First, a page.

Italy on Friday reported 37,809 new coronavirus infections over the past 24 hours, the country’s highest ever daily tally, the health ministry announced.
The figure was more than 3,000 more than Thursday’s tally of 34,505.
There were 446 Covid-related deaths, one more than the 445 the previous day.
While the number of tests carried out remains high, the percentage of swabs coming back positive has risen to 16 percent.
The northern region of Lombardy remained the hardest-hit area, with 9,934 new cases today. Neighbouring Piedmont was the second-worst affected, with 4,878 more cases.
The two regions, along with Valle d'Aosta and Calabria, were declared 'red zones' and put under a form of lockdown once again as new rules came into force on Friday.
In red zones, restrictions on movement resemble those imposed earlier this year during a severe national lockdown, with residents' movements curtailed further.
The entire country faces a nighttime curfew from 10pm to 5am, as a raft of new rules come in under Italy's latest emergency decree.
Curfew begins on Friday night, not Thursday as originally planned, after authorities pushed back the new restrictions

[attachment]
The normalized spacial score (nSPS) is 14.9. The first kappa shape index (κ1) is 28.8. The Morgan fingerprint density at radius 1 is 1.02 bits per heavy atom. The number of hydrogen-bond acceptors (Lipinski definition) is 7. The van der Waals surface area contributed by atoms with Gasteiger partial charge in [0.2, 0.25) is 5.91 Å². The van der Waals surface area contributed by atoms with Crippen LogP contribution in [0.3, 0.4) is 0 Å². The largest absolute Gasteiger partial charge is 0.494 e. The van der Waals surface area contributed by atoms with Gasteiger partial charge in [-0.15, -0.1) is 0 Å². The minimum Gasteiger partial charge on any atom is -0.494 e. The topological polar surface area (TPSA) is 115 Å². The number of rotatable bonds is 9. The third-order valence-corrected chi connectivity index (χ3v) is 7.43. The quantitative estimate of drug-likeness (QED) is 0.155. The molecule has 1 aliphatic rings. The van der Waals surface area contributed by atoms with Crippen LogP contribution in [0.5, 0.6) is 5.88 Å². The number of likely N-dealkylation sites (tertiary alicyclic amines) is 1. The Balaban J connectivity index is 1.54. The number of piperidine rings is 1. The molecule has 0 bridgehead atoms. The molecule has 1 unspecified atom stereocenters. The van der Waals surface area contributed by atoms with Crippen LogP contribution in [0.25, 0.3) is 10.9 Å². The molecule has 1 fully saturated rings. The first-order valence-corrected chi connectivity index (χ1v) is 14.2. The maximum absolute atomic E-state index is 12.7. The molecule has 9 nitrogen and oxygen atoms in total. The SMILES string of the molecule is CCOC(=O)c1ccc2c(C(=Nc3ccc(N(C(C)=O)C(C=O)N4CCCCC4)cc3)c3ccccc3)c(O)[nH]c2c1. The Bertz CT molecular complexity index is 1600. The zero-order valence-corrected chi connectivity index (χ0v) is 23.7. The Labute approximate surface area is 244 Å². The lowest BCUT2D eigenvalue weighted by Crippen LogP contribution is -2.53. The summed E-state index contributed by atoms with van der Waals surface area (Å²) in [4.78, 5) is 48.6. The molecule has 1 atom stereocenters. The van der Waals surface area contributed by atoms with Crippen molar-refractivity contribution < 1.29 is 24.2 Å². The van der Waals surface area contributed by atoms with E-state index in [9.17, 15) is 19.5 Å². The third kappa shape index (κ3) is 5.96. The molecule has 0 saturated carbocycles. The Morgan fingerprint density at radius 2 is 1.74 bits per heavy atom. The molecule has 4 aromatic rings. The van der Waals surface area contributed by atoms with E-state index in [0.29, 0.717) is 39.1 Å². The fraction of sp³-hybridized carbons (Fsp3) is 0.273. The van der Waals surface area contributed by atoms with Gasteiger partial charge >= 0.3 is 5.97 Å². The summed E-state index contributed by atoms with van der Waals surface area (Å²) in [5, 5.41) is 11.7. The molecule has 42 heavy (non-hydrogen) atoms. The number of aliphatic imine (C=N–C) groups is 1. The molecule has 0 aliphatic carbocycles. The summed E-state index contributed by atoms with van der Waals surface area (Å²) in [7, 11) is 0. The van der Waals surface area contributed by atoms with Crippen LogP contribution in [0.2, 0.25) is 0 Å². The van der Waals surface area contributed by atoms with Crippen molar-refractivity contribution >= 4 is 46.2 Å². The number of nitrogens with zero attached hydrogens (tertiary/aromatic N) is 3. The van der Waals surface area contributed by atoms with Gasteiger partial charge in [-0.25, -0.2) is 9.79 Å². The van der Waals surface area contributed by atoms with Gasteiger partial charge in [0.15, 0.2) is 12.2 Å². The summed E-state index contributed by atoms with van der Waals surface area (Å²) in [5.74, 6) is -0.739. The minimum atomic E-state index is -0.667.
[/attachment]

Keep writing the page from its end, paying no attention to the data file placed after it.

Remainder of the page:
Though Italy's tough spring lockdown was widely supported, there was anger and confusion after the new measures were announced on Wednesday.
Despite being Italy's worst-hit region, local officials in Lombardy objected to being classified a red zone, with the governor calling the new rules “a slap in the face”.
Red zone Calabria said it would contest the government's decision.
Health Minister Roberto Speranza on Friday defended the new three-tier restriction system and hit back at criticism from regional governors.
“If we don't bring down the (contagion) curve, healthcare personnel won't be able to cope with the shock wave,” Speranza said in an address to parliament's lower house. “There's no other road to take.”
He added that the regions had been “fully involved” in the development of the tiered system.
“The 21 monitoring paramters used were agreed on with the regions at two meetings, and the reference parameters have been used for 24 weeks without the regions making any objections,” he said.
The head of the infectious diseases department at Milan's renowned Sacco hospital, Massimo Galli, told reporters Friday he was “alarmed” and had been
ever since the end of Italy's first lockdown in May.
“I've always confirmed that you have to keep on high alert to avoid the return of problems,” Galli said.
“I'm sick of saying the same things, like the voice screaming in the desert without any acknowledgement.”
Italy was the first European country to be hit hard by the coronavirus pandemic in March, and the government imposed a more than two-month quarantine
that battered its already struggling economy.
Infection rates slowed over the summer but, as in other parts of Europe, the virus has surged once again in recent weeks.
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